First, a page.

Reality: Scientists have been working on ‘brain computer interfaces’ (BCIs) for at least 20 years. Last year it emerged both Elon Musk (him again!) and Facebook were investing in BCI research. Even if the technology reaches the level required, the ethical debate about BCIs will continue to rumble on. With one year to go until our 2020 deadline, it seems unlikely we’ll all be wandering the streets, controlling our tech with our minds.


Prediction #10: China will build a rail line from Beijing to London.

Reality: This is one of those predictions that seems ridiculous on first reading. However, while it’s not going to come true literally, there is some basis in fact. In 2013, Xi Jinping, President of the People's Republic of China, announced the Belt and Road Initiative. The initiative is a global development strategy aimed at improving China’s connectivity to the West through infrastructure investments in over 150 countries and international organisations.


Prediction #11: By 2020, a $1,000 personal computer will have the raw processing power of a human brain.

Reality: It’s hard to estimate the computing power of the human brain. In theory, it will be possible someday, but not next year for the bargain price of $1,000.

And Katrin Amunts, European Union’s Human Brain project’s scientific director, plays down the likelihood of us matching our brain’s capabilities in the near future:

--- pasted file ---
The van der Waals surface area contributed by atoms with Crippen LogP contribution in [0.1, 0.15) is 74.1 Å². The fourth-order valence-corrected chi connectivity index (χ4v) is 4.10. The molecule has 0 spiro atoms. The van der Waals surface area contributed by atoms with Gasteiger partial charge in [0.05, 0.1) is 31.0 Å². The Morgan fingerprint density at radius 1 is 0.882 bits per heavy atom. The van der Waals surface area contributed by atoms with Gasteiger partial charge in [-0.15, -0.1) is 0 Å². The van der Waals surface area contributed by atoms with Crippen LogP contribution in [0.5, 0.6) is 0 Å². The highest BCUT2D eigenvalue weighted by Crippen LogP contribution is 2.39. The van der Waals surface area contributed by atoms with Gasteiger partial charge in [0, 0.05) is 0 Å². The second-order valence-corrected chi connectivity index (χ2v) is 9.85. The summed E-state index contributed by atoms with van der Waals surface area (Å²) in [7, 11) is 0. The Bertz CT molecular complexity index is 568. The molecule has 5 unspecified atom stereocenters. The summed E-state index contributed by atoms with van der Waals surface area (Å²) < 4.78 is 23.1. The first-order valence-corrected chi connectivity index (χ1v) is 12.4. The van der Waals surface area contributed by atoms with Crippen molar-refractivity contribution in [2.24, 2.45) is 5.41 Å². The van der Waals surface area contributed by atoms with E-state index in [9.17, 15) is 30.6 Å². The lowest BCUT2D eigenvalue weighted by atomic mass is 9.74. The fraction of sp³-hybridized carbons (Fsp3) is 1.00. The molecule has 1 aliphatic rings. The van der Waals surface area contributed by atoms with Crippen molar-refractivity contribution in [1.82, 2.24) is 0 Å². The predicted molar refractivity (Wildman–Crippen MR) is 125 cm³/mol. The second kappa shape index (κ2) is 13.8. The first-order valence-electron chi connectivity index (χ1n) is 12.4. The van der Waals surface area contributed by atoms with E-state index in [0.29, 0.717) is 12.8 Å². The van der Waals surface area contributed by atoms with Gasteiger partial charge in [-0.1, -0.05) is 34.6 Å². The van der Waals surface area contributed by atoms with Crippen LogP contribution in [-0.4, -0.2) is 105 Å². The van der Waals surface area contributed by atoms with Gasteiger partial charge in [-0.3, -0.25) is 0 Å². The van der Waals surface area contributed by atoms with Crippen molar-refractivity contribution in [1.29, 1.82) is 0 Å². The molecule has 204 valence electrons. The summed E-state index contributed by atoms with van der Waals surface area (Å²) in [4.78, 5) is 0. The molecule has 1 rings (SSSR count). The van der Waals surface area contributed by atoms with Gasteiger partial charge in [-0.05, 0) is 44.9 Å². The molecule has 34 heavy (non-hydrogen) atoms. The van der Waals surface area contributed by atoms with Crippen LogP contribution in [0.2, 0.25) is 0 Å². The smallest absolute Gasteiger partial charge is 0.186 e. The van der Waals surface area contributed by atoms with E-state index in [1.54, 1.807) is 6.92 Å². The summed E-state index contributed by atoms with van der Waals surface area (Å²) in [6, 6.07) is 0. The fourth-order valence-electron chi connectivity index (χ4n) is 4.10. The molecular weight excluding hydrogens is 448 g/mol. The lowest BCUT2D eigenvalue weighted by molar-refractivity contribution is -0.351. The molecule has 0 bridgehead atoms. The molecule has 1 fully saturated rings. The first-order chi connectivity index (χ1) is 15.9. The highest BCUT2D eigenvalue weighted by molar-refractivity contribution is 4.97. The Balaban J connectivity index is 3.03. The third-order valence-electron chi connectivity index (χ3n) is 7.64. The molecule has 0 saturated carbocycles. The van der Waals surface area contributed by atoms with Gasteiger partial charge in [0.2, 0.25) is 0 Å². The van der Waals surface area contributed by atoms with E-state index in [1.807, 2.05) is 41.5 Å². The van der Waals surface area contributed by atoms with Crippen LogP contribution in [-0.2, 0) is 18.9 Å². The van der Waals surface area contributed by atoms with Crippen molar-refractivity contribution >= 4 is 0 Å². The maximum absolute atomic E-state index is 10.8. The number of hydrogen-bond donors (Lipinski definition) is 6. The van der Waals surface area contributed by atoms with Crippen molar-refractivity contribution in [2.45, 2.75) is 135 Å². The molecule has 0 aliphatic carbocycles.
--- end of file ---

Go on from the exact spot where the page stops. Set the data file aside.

"How can we explain creativity, how can we explain self-reflections? These are higher cognitive functions which are very familiar for us, but we are so far away at the moment to understand them in such a way that we can re-engineer it in a machine."


Prediction #12: Japan will have built a permanent a moon base.

Reality: The Apollo 17 mission in 1972 was the last time anyone set foot on the moon. NASA aims to change that, but it won’t be in 2020. NASA is “working to establish a permanent human presence on the Moon within the next decade.” The first step is the development of a spaceship called Gateway to orbit the moon and provide support for longer journeys, including a venture to Mars. The first part of Gateway is not expected to launch before 2022.

John Fearn
The Author John Fearn

John is a writer and tech addict with over 15 years’ experience of working for leading technology companies in both Australia and the UK.

See all of John Fearn's posts